Philomena, naturally, has never stopped thinking about her child, but all her efforts to track him down have come to nothing. Though Martin is dismissive of this kind of narrative from a journalistic point of view, on the most basic level it at least offers him the possibility of selling a story, so he agrees to use his contacts to assist her with her enquiries.

And what follows is the sort of story you would mockingly dismiss if it were presented to you purely as a piece of fiction. I knew very little about Philomena prior to going to see it, and the various twists and jumps in the narrative consistently engaged and surprised me.

The main reason I was indifferent to actually seeing this film was that, essentially, I thought it was a movie about various institutionalised horrors perpetrated by the Catholic Church and parents cut off from their children by great distances and long periods of time. I’ve seen that film; I’ve seen that film a number of times, in fact (as The Magdalene Sisters and Oranges and Sunshine, to name but two), and I don’t particularly feel the need to go and see another version of it unless it brings something new and different to the table.

And Philomena does this, mainly because the horrible-Catholic-nun material is sparingly deployed (needless to say this also makes it more effective), and much of the film is instead played as an odd-couple comedy drama. Philomena is sweet, straightforward, uncultured, and decent; Martin is educated, refined, highly intelligent and deeply cynical. The film is fundamentally about how he gives her the answers she has been waiting most of her life for, and how she manages to instill in him a little more humanity and feeling.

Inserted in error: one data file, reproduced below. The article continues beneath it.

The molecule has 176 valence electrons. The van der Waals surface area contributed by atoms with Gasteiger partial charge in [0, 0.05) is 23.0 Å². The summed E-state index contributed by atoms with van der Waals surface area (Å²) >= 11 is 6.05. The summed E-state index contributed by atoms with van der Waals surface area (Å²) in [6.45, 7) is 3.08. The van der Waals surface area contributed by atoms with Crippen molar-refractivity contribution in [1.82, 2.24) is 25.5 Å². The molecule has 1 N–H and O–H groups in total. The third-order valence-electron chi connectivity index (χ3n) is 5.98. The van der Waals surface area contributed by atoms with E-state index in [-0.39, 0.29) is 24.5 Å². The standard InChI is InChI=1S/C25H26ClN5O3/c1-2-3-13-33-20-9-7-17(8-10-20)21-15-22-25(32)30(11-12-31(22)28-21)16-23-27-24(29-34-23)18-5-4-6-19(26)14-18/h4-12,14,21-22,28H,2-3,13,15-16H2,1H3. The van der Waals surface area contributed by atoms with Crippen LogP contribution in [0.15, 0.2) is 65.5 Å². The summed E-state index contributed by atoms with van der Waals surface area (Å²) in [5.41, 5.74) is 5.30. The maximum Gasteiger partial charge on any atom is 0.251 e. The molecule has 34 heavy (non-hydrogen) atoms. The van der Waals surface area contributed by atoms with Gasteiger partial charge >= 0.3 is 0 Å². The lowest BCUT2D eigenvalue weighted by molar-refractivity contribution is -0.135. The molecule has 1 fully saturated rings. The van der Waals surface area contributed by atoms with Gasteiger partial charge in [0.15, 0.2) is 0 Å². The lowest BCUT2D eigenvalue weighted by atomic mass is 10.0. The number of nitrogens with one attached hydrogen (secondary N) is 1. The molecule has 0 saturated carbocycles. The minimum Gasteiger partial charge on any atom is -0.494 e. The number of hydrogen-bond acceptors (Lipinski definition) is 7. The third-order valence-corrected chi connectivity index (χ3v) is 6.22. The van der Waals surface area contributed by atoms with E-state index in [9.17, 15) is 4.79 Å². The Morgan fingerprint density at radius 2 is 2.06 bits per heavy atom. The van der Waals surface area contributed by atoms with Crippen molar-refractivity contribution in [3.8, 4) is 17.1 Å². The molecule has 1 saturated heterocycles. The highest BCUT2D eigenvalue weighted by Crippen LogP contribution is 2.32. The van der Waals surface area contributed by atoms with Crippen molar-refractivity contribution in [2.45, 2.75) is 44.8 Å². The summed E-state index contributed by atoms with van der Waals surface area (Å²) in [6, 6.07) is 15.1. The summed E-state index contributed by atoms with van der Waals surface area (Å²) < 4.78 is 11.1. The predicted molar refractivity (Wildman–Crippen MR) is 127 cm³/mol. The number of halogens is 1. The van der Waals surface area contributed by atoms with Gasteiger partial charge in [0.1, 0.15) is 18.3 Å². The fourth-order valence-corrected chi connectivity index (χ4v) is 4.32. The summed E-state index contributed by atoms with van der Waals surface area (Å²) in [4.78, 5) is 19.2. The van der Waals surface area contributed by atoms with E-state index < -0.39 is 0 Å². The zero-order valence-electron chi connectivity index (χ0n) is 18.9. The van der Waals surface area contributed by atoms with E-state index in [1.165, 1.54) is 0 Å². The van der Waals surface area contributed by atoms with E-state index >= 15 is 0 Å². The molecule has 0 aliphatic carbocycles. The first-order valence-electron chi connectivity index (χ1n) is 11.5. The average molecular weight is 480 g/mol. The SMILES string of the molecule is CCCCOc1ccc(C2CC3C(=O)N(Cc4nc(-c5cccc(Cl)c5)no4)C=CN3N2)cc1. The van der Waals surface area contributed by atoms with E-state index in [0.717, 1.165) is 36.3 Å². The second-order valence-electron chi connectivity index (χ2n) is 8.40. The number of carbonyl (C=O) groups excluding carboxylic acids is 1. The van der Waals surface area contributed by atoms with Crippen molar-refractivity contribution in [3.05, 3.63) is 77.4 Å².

The film is smart enough to anticipate the criticism that this type of narrative might not be  more than woman’s magazine sob-story fodder, and gives the film an unexpectedly sharp edge in places: Martin is initially only doing it for the cheque, privately very dismissive of Philomena, and indifferent as to whether the actual resolution to their search is a happy or sad one (both are equally good from a journalistic point of view). You know this won’t last, but it’s still a refreshing perspective to see on screen.

And of course it doesn’t hurt matters at all that the majority of the film is a two-hander played between performers both carved of solid Star. It isn’t even as if Coogan is there to deliver the smart, jaundiced comedy while Dench rolls out the tear-jerking stuff. Both of them get their moments both of comedy and real drama, and both are equally effective. It isn’t really a surprise to see a film in which Judi Dench gives a virtuoso display of acting – but it is, perhaps, where Steve Coogan is concerned. Nevertheless, he matches Dench here.

This is, I think, the fourth live-action movie starring Steve Coogan to be released this year (the third I’ve actually seen, after The Look of Love and Alan Partridge), which is an impressive work rate even before one considers the sheer range of material he appears in. Nevertheless, I think this may be a bit of a watershed moment for Coogan as a performer – it’s not a grotesque, not a comedy turn, he’s not playing an exaggeration of himself or delivering a sparkling cameo. This is a proper leading man performance from someone with serious chops as an actor, and as such this may just be his finest hour at the movies to date (the fact that he co-wrote the screenplay and produced the film himself are also not to be overlooked).

This is an impressive, well-made, frequently very funny and equally quite moving film, which nevertheless has respect for its audience and doesn’t lay the sentimentality on with a trowel. It’s powered by two extremely good performances from two of the UK’s finest actors, and it’s a bit of a treat. I wasn’t planning to see this film, but I’m very glad I did.

And at the end I looked at my trusty Comparison Wrangler, not even needing to ask the question.

‘Harold and Maude,’ quoth he, ‘meets Finding Nemo.’

He’s still got it.